MRI Technician

A Diagnostic MRI Technician works in a hospital and uses radiologic machinery that uses magnets and radio waves, not x-rays or nuclear radiation, to make images. These images are then used to help diagnose patient illness and injury.

These technologies have a range of applications all over the body. It is the job of the Diagnostic MRI technician to properly position the patient to capture all the necessary images for evaluation and treatment and to monitor the patients during testing.

What Does an MRI Technician Do?

MRI Technicians work with magnetic resonance imaging machines to capture accurate 3-D images of the human body for diagnostic or research purposes. Their jobs are usually in hospitals or diagnostic imaging centers; wherever there is an MRI machine.

Not only do MRI Techs operate the machine itself, but they also have to understand highly sophisticated software options and coding systems as well as work with the patients.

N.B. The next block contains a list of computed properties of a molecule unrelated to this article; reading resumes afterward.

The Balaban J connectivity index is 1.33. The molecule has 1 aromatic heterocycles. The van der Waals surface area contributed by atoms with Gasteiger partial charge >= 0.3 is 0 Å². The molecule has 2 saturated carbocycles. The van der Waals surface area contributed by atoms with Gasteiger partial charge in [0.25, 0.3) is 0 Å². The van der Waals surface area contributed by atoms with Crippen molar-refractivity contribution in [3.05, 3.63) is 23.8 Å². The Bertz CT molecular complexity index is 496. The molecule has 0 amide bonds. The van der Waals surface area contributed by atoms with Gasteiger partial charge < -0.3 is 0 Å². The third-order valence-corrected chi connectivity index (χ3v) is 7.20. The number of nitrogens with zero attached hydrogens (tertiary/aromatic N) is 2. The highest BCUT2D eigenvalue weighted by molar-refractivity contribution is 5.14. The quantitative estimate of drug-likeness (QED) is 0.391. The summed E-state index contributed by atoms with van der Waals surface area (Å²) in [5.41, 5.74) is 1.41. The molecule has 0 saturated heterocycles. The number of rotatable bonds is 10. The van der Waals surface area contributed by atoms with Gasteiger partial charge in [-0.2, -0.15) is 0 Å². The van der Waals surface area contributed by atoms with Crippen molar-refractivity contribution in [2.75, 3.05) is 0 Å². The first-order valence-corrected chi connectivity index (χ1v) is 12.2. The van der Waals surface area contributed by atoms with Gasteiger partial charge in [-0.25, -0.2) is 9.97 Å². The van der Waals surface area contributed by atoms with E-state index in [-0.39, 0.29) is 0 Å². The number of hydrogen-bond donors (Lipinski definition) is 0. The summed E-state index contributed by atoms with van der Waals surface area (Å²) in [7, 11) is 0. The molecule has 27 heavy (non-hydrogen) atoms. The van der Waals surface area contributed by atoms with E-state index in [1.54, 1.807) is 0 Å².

Sometimes, the job may require inserting an IV and contrast dye and monitor a patient for allergic reactions. In those cases, the technician has the patient’s life in his or her hands. Truly, MRI technicians are some of the most important people in the health field.

How Do You Become an MRI Technician?

To become an MRI Technician, all you need is an associate’s degree in radiology or in MRI specifically. Students in an MRI program will have to participate in a clinical experience, where they will get supervised hands-on training with the machines and software.

To be certified as an MRI technician, you have to pass an exam given by the American Registry of Radiologic Technicians. Most states require registration or certification to practice.

Job Outlook

The salary is good; upwards of $50,000 annually (or over $20.00 an hour) and job demand is increasing. There is a fair amount of job security in this field, as well. This field is a good one to get into right now. It varies a little bit by state; some states may have a slightly higher starting salary, depending on the cost of living. Technicians with more than one specialty have a higher chance of promotion to supervisory positions.

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